Thursday, August 19, 2010

Where the Wild Things Were

The double-wattled cassowary is one of those perfect living proofs of evolution: look at one, and you have no trouble believing that birds evolved from dinosaur-like ancestors. The only difficulty you might have is in believing that they’ve evolved very much

The double-wattled cassowary lives in Australia—or, at least, it is trying to live there. Much of its habitat (rainforests, for the most part) is being destroyed or subdivided by human development, and, while it is not currently listed as a threatened or endangered species, that designation could change.

The cassowary’s situation is not unique. The number-one cause of extinctions worldwide is habitat loss and degradation, and the majority of that destruction and degradation is due, directly or indirectly, to human activities. (Polar bears and pikas are just two of the species whose habitats are disappearing because of global climate change, a process initiated and increased by human behaviors [for more information on climate change, see these sites from the Worldwatch Institute, the Union of Concerned Scientists, and the World Wildlife Fund].)

[American pika]

Initially, I considered doing profiles on every animal at the zoo whose habitat is threatened by human activity—and then I realized I’d be profiling virtually every animal there. Of course, some species are doing well in the wild, and some animals whose populations were low are now recovering (often thanks in part to zoo “Species Survival Plans”). But many species are threatened or endangered, and habitat loss is often a factor contributing to, if not causing, their situations.

To make sure that you’re suitably touched by their plight, I’ll give you one more example of an at-risk animal, this one actually listed as endangered. It’s one of those species referred to by scientists (or at least the ones I hang around with) as “charismatic macrofauna”: a big cute animal that everyone can like and feel sorry for—the kind that are often used to get people to care about threatened ecosystems, since few very people become teary-eyed at the sight of an endangered slime mold, no matter how important it may be to an ecological community.

My example is the red panda:

Cute, right?

Although they’re more closely related to raccoons than bears, red pandas, like giant pandas, live in bamboo forests (although the ranges of the two species only partially overlap). Also like giant pandas, red pandas’ habitats are disappearing. Logging and other human-development activities within their forests not only destroy their habitat outright but indirectly alter it: the disturbances that these human actions create lead to changes in the structure and composition of the forests. For example, activities that affect the soil and increase erosion can lead to changes in the community of tree species, since some trees’ roots may be less able to support them in loose or shallow soil, or because these changes in soil can allow opportunistic species to enter the environment and outcompete the original species. That’s one of the ways that red pandas’ homes, along with those of so many other species, can disappear.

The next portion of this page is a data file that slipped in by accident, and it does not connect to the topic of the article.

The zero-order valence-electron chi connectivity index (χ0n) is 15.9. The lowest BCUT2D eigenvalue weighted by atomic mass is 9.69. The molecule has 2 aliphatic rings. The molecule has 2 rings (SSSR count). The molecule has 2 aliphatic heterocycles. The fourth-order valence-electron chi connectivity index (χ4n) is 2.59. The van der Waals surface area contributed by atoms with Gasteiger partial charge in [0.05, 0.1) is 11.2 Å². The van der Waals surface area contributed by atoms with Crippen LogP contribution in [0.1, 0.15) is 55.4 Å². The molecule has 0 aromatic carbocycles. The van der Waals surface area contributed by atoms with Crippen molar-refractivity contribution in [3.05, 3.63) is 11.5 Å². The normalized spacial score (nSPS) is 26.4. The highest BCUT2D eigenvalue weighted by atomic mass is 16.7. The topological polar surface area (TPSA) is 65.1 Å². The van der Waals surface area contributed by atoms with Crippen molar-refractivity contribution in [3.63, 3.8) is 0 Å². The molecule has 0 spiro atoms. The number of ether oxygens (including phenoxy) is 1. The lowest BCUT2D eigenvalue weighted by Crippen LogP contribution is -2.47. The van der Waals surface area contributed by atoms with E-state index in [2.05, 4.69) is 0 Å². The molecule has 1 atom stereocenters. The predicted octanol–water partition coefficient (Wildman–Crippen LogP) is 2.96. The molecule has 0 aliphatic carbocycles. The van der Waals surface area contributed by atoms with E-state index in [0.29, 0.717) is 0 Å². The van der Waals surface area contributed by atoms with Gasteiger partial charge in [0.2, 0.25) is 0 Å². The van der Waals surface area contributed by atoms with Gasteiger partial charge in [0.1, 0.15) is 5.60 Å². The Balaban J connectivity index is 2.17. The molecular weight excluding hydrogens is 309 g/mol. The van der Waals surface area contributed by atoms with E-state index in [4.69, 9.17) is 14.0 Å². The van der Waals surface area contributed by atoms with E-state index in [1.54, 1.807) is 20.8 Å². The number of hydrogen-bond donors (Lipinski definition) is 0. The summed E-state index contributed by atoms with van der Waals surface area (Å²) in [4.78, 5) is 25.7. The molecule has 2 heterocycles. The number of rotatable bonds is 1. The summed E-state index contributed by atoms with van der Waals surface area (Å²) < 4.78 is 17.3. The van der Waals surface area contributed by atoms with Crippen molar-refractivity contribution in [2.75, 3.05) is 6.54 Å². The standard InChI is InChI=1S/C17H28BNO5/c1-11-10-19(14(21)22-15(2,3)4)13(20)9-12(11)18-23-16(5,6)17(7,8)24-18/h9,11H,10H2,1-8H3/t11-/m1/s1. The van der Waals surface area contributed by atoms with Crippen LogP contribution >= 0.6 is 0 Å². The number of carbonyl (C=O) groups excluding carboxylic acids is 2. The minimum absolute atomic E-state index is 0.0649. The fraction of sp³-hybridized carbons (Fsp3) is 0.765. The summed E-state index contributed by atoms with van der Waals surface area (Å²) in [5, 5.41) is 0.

I’m not mentioning all of this simply to be depressing. After all, some of these species may yet be capable of adapting to changing conditions—although, depending on whether or not that includes overcoming their fear of humans, their adaptations could lead to all sorts of new problems for them and us. But I do think it’s worth remembering that we destroy habitats for all kinds of different reasons: to build sub-suburban homes, to clear land for coffee and other farming, to get rid of our garbage, to build more power plants or mine more coal or drill more oil to satisfy our insatiable demand for energy. Mind you, I like my espresso as much as the next person (or probably much more than them), and I certainly make enough use of my laptop and digital camera. I just think it doesn’t hurt, from time to time, to consider all of the resources that we consume on a daily level, from electricity to gas to water to food, or to spend a few moments finding out where our old outdated laptops or cellphones or iPods will go when we’re done with them. In doing so, we can feel less guilt and take more pleasure in looking at red pandas and other adorable animals. And we can feel better about the slime molds, too. Even if we don’t want to look at them.


pattinase (abbott) said...

Bravo, Olivia. When there are issues that affect humans, they may be addressed. But animal issues are pushed aside except for those affecting cats and dogs.

Anca said...

I care about slime mold! But you're right. I don't need to see it. I did see it, and a number of unsavory comparisons come to mind, so let's focus on the charismatic animals that remind us of . . . our stuffed toys, because we're an infantile species (and there are studies out there that prove it).

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